Operator of two Arizona correction facilities to pay $550,000 for 16 women who were dismissed from this case in 2012
GEO Group, Inc. has signed a consent decree and will pay $550,000 and other relief to settle lawsuits for sexual harassment and retaliation filed by the EEOC and the Arizona Civil Rights Division (ACRD) of the Attorney General’s Office. GEO must send letters of regret to the women and provide employment references to them. Additionally, the company must review its EEO policies and ensure that all complaints of sexual harassment and retaliation are immediately and thoroughly investigated by a neutral employee, and ensure that the complainants are informed of the results of the investigation. GEO is required to post notices of the consent decree in both facilities, conduct anti-discrimination training and include EEO compliance when evaluating its managers. Lastly, certain alleged harassers will be designated as ineligible for rehire.
The allegations, occurring between 2006 and 2012, included sexual assault, a male manager grabbing and pinching the breasts and crotch of a female correctional officer, and a male employee forcing a female employee onto a desk, shoving her legs apart, and kissing her. Allegedly, there were also a wide variety of verbal harassment, including male officers asking female officers for sex, a male officer calling a female officer “bitch” and “f---king bitch” daily, and supervisors and officers making sexually explicit comments to female officers. Additional offense remarks included “All I want to see of you is the top of your head bobbing up and down while you are on your knees,” and a supervisor frequently saying that women should be barefoot and pregnant.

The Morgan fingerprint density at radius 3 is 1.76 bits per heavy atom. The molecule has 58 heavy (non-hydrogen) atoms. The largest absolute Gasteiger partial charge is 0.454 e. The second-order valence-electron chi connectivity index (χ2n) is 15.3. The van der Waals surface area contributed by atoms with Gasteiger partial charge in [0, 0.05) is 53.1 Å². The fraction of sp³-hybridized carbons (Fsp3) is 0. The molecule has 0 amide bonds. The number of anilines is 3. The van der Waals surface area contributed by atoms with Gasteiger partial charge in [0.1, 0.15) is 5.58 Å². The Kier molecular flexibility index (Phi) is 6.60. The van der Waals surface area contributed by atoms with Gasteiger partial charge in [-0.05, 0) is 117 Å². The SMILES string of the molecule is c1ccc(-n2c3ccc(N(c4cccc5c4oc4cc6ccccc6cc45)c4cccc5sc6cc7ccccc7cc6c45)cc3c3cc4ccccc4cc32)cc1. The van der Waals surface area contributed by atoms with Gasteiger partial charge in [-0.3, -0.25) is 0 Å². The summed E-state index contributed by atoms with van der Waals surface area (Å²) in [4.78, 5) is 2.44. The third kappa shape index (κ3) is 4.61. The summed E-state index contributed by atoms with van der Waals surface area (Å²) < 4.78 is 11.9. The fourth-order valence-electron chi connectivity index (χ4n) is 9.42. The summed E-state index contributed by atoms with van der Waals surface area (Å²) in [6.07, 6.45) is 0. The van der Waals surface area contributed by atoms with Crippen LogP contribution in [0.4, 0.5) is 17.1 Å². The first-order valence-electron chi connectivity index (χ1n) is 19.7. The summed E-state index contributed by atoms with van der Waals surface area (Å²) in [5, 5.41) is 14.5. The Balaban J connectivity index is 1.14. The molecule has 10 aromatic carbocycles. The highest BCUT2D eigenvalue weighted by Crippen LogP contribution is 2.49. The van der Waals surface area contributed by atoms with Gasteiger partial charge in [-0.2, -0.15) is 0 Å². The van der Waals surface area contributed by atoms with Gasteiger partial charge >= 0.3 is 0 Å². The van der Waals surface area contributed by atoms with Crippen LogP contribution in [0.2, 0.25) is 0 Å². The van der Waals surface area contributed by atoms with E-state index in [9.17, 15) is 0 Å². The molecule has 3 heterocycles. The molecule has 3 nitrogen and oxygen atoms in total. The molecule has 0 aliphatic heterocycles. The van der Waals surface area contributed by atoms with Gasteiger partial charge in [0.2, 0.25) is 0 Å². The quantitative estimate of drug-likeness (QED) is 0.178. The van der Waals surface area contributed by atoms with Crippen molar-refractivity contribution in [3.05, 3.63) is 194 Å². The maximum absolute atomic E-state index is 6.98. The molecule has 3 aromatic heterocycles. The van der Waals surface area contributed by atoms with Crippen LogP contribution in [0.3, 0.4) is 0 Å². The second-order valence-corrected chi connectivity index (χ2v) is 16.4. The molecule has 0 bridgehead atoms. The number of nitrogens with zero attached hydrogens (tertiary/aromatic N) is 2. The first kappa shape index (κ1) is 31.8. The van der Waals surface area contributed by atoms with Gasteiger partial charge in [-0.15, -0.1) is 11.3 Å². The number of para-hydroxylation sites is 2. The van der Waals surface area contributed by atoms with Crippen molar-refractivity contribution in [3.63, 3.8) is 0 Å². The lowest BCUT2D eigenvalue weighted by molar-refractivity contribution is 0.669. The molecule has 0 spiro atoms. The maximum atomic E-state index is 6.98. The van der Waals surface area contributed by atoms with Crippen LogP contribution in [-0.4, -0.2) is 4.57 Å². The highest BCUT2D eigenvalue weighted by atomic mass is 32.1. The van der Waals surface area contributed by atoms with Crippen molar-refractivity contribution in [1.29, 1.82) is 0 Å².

GEO was also charged with retaliation against female employees who complained of the harassment. When they complained or sought help from GEO, they were disciplined, forced to quit, fired or placed in unsafe conditions in the prison.
After failing to reach a pre-litigation settlement through the conciliation process, EEOC filed a lawsuit in September 2010. ACRD filed a similar suit and the two lawsuits were consolidated. After the U.S. District Court for the District of Arizona dismissed claims on the ground s that the allegations did not rise to actionable harassment, EEOC and ACRD appealed to the Ninth Circuit. The Ninth Circuit reversed the district court’s findings because of the cumulative effects such as misconduct has on a women – such as unwanted physical contact, a male employee making gestures while talking dirty, officers using profanity and saying that her bra set off the metal detector – were enough to go to trial.